Samantha Wells was born & raised in Italy, & while in school studied classical guitar with Sergio Notaro at Centro Romano della Chitarra in Rome. Wells later studied with Emanuele C.Torrente of Conservatory Cherubini & Andrés Segovia school of Florence, Italy, & Joao Luiz Lopes of Brazil Guitar Duo. She now lives in California & is an active performer. Wells is also versatile, as she seems equally at home with the Classical repertoire & with arrangements of both jazz standards & pop songs for classical guitar. For you guitar players out there, Wells offers a transcription of her arrangement of “Eternal Child” on her website for $10.00. I’d also recommend her YouTube channel. Not all of Wells’ videos are available for embedding, so pay her channel a visit to listen to her version of “Goodbye Pork Pie Hat” & Pat Metheny’s “Letter from Home.”

& in the meantime, hope you enjoy this lovely rendering of Corea’s beautiful song.

Image links to its source on

Friday, August 1, 2014

zen gringo tango

nothing translates to poetry more easily than a stroll to the supermarket a July
evening to buy a pint of cardamom ice cream & the moon a waxing rind in

this sky that can’t decide to be night or dusk so the brushstrokes of clouds in
neutral colors tinged peach become an odd inverted lake painted in water-

colors by my great aunt in Massachusetts in July 1966 i.e. toward the end of a
life—this afternoon vegan sushi for breakfast at 1:00 pm in the hospital café &

sticky rice crumbles to white multiplicity when the chopsticks' pinch as if this
were all so many seeds & seeds of being in a muddle of ginger/soy/wasabi—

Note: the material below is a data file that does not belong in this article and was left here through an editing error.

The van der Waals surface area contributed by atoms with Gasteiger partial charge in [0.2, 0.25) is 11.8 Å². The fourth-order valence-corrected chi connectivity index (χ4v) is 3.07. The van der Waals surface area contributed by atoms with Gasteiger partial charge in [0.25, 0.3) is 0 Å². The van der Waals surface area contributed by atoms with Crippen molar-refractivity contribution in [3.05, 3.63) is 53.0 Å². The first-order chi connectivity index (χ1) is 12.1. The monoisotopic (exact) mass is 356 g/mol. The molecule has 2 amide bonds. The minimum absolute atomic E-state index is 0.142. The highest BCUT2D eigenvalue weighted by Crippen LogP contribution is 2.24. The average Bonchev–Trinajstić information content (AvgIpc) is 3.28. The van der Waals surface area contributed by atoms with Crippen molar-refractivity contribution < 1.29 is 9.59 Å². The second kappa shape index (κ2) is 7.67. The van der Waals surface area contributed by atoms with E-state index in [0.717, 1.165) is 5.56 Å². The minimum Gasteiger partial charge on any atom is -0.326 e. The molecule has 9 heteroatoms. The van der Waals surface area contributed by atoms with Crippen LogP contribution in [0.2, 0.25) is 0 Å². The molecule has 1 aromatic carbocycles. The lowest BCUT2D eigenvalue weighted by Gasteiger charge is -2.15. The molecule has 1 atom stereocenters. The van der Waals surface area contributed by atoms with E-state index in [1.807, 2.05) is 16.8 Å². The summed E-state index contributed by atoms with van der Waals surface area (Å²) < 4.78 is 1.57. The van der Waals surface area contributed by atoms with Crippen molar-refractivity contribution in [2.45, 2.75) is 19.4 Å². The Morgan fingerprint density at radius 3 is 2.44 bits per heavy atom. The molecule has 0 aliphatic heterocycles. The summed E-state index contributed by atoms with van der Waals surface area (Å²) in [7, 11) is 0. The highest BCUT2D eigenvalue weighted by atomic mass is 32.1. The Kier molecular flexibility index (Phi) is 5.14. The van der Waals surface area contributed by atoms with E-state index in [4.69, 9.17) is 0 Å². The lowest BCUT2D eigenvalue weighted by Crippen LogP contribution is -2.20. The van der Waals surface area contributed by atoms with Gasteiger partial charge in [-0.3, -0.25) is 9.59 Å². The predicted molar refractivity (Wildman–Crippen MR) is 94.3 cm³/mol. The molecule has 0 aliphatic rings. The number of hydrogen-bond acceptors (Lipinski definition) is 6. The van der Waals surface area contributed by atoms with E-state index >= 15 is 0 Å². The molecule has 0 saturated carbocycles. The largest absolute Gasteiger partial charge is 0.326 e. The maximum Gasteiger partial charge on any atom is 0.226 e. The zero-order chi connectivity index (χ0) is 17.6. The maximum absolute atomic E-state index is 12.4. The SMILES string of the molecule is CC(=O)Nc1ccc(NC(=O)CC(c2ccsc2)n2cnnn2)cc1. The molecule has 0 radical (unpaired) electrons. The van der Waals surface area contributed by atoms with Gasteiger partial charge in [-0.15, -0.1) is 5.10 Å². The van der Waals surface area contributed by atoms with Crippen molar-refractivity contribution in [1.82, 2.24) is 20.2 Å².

cumulus clouds to the east I want to say a bouquet of smoke blossoming off
Mt Hood’s dormant snowbound volcano—because needless to say you weren’t

on any of the streetcars, not the lime green & blueberry blue one headed south not
the melon orange mango red one headed west—still on 6th Avenue

in the wake of the 4 line bus a summer breeze ambles past transparent as a
zero, aroma of blush-peach rose between its milk teeth—something about strolling

with you hand in hand at the edge of a photograph in which a great blue heron’s
poised on one leg in the backwater past the railroad & sweet pea & bicyclists &

not far to the northwest the Oak Bottom ferris wheel traces the all-encompassing
arc of Being definitively for all time & space & for all time & space &

hey that’s us breezing past chapped lipstick roses on a Vancouver Ave chain
link lawn as rush hour cars shimmer south— limitless desire limitless illusion—

we aren’t there actually plucking a rose that might be inscribed on a
forearm’s topography, veins, hair (vellus & terminal) — limitless desire

limitless illusion—will the ice cream melt in the midnight blue backpack
strolling home alone as I am past an orange-lit little league baseball diamond

Jack Hayes
© 2014